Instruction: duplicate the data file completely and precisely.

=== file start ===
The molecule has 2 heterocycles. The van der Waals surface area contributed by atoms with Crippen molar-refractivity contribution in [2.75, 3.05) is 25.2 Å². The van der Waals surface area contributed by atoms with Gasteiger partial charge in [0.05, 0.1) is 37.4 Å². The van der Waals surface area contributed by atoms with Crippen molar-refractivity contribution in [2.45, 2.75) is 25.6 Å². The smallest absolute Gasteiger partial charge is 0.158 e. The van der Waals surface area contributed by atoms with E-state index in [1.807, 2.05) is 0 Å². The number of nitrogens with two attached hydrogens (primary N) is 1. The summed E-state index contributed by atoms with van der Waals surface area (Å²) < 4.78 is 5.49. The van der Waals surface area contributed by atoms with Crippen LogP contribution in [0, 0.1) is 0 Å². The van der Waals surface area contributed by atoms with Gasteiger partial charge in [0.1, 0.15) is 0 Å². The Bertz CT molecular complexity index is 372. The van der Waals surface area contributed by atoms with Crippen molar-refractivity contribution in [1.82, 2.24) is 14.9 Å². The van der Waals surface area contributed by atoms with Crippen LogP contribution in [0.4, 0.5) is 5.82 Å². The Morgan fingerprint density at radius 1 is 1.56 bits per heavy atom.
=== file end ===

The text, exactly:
The molecule has 2 heterocycles. The van der Waals surface area contributed by atoms with Crippen molar-refractivity contribution in [2.75, 3.05) is 25.2 Å². The van der Waals surface area contributed by atoms with Gasteiger partial charge in [0.05, 0.1) is 37.4 Å². The van der Waals surface area contributed by atoms with Crippen molar-refractivity contribution in [2.45, 2.75) is 25.6 Å². The smallest absolute Gasteiger partial charge is 0.158 e. The van der Waals surface area contributed by atoms with E-state index in [1.807, 2.05) is 0 Å². The number of nitrogens with two attached hydrogens (primary N) is 1. The summed E-state index contributed by atoms with van der Waals surface area (Å²) < 4.78 is 5.49. The van der Waals surface area contributed by atoms with Crippen LogP contribution in [0, 0.1) is 0 Å². The van der Waals surface area contributed by atoms with Gasteiger partial charge in [0.1, 0.15) is 0 Å². The Bertz CT molecular complexity index is 372. The van der Waals surface area contributed by atoms with Crippen molar-refractivity contribution in [1.82, 2.24) is 14.9 Å². The van der Waals surface area contributed by atoms with Crippen LogP contribution in [0.4, 0.5) is 5.82 Å². The Morgan fingerprint density at radius 1 is 1.56 bits per heavy atom.